The Alexander Pavilion of Postal History and Philately presents the history of postage in the Land of Israel, against the backdrop of the historical, social, and political transformations that the region has experienced. It includes collections and items relating to the topic of postage in general and in the land of Israel in particular. The pavilion was founded on May 19, 1998 during the celebrations of the 50th anniversary of the State of Israel, as a joint initiative of the Israel Postal Authority, the Tel Aviv Foundation and MUZA, and was designed by the architect Zalman Einav.
The display opens on the lobby level with a historical gallery exhibiting the history of postage from the mid-nineteenth century, during the Ottoman period, through the British Mandate period, up to the establishment of the state and the issue of Doar Ivri (Hebrew Mail) stamps. The display features the different post offices active in the country, and includes envelopes, letters, postcards, seals, posters and photographs that illustrate the operation of the postal services.
At the center of the display is a mail truck from 1949, a red model F1 Ford bearing Israel Post’s running gazelle logo. This truck and others like it were used to deliver mail in the early days of Israel Post. Also on display is a collection of telephones used from the 1930s to the 1960s and the Goldschmidt Collection of Airmail of Eretz Israel.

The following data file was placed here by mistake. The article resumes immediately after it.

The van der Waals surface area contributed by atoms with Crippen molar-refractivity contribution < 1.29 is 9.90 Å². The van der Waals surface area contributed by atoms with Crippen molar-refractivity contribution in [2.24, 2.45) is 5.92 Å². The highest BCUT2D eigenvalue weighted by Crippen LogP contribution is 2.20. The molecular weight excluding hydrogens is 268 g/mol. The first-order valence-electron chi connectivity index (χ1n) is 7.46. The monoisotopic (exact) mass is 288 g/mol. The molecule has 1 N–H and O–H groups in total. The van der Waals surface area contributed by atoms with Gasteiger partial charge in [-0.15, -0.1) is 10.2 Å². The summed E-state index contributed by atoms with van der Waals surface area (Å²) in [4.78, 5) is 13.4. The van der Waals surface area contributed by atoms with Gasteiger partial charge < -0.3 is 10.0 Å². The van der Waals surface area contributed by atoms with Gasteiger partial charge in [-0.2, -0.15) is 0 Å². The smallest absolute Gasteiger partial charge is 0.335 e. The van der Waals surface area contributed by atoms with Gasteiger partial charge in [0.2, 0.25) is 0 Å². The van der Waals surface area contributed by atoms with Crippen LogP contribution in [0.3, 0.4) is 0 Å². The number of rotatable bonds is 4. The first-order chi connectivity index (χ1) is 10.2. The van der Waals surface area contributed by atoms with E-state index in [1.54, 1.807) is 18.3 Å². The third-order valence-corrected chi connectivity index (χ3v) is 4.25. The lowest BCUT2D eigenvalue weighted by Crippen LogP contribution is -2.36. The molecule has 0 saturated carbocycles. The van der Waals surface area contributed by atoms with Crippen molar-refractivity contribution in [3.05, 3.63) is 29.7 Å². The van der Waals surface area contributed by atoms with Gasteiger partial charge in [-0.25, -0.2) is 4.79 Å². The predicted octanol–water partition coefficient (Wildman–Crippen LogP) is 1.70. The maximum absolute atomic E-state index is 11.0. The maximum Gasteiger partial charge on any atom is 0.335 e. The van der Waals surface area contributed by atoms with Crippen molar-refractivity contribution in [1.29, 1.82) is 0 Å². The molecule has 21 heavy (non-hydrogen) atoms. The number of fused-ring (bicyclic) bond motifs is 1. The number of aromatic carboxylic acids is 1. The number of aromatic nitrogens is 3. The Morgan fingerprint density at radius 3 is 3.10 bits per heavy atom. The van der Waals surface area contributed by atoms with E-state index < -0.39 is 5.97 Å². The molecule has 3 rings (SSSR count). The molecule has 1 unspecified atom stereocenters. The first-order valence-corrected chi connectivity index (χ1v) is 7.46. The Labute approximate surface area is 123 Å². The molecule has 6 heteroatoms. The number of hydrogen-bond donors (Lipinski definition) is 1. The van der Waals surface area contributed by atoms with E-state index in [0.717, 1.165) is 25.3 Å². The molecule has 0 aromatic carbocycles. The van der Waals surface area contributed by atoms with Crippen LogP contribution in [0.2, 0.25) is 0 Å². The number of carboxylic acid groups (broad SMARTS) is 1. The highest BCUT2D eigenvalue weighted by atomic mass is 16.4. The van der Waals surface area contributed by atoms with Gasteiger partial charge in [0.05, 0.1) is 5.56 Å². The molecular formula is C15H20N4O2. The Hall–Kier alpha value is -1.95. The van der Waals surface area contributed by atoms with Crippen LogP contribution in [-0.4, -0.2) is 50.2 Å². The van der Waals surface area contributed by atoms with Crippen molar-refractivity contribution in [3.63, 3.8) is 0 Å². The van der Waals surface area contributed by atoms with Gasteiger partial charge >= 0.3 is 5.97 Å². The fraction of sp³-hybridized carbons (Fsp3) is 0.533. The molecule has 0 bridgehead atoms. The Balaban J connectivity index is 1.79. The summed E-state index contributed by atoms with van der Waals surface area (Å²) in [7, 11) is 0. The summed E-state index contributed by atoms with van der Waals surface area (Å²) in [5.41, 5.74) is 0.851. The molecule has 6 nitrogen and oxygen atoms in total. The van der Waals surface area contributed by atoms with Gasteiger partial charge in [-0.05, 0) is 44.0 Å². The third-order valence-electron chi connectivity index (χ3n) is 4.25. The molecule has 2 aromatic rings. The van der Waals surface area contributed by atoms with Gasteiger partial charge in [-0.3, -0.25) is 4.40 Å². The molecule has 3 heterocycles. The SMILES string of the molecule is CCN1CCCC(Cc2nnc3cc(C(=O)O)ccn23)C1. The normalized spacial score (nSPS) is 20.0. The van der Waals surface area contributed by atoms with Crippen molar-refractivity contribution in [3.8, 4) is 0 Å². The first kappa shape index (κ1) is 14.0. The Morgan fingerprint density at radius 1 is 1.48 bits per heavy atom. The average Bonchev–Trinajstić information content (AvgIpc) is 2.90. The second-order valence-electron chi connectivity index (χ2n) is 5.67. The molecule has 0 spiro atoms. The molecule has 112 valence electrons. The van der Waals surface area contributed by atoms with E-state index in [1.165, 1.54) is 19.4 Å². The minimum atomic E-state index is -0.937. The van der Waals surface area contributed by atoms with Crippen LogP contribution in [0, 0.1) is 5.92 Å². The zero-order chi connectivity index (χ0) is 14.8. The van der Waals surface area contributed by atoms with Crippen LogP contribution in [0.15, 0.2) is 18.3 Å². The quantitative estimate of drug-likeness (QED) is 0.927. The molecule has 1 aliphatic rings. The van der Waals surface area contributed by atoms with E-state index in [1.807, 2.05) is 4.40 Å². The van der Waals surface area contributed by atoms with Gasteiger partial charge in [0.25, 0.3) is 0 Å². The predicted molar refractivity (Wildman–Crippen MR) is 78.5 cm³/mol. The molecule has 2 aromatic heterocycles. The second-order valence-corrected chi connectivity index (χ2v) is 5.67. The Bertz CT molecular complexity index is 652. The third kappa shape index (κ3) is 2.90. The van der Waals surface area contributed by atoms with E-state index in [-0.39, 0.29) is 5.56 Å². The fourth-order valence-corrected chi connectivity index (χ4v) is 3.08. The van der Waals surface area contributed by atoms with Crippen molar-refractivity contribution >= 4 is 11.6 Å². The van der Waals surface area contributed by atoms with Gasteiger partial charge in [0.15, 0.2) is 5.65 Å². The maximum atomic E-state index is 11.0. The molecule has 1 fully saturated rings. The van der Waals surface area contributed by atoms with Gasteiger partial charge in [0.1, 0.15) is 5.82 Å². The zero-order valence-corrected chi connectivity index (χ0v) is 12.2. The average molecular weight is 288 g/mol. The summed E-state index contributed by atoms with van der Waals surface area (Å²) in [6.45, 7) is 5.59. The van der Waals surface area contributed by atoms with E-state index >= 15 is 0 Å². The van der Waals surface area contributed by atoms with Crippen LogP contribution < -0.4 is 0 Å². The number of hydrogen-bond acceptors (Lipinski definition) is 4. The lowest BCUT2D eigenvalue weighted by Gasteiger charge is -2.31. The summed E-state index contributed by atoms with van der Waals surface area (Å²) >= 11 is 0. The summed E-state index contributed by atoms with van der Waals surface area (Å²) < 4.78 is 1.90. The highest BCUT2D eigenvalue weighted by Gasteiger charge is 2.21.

Displayed on the mezzanine floor are mailboxes from different periods, a Morse machine, a teleprinter and field telephones, illustrating the usage of technological inventions for sending messages. Visitors can use a computerized display station to view a comprehensive collection of Israeli stamps and see for themselves the wide range of subjects, motifs on the stamps by different designers.
The most important and central exhibit in this section is a Planeta printing press that was used for printing the first series of stamps issued in the State of Israel, and before that for printing the “Haaretz” newspaper. This press was used for underground printing before the declaration of independence when the name of the soon-to-be-established country was still not known. The stamps printed on it were decorated with designs derived from ancient Hebrew coins, intended to express the connection between the Jewish people’s history and its rebirth.
On the ground floor is displayed the Zvi Alexander Collection, the most important of its kind on the topic of Israel’s postal history. The collection includes unique philatelic items and spans six centuries of history. Visitors have access to the Josef Jaglom library and the stamp exhibition wing, which includes historical collections and every stamp issued in Israel.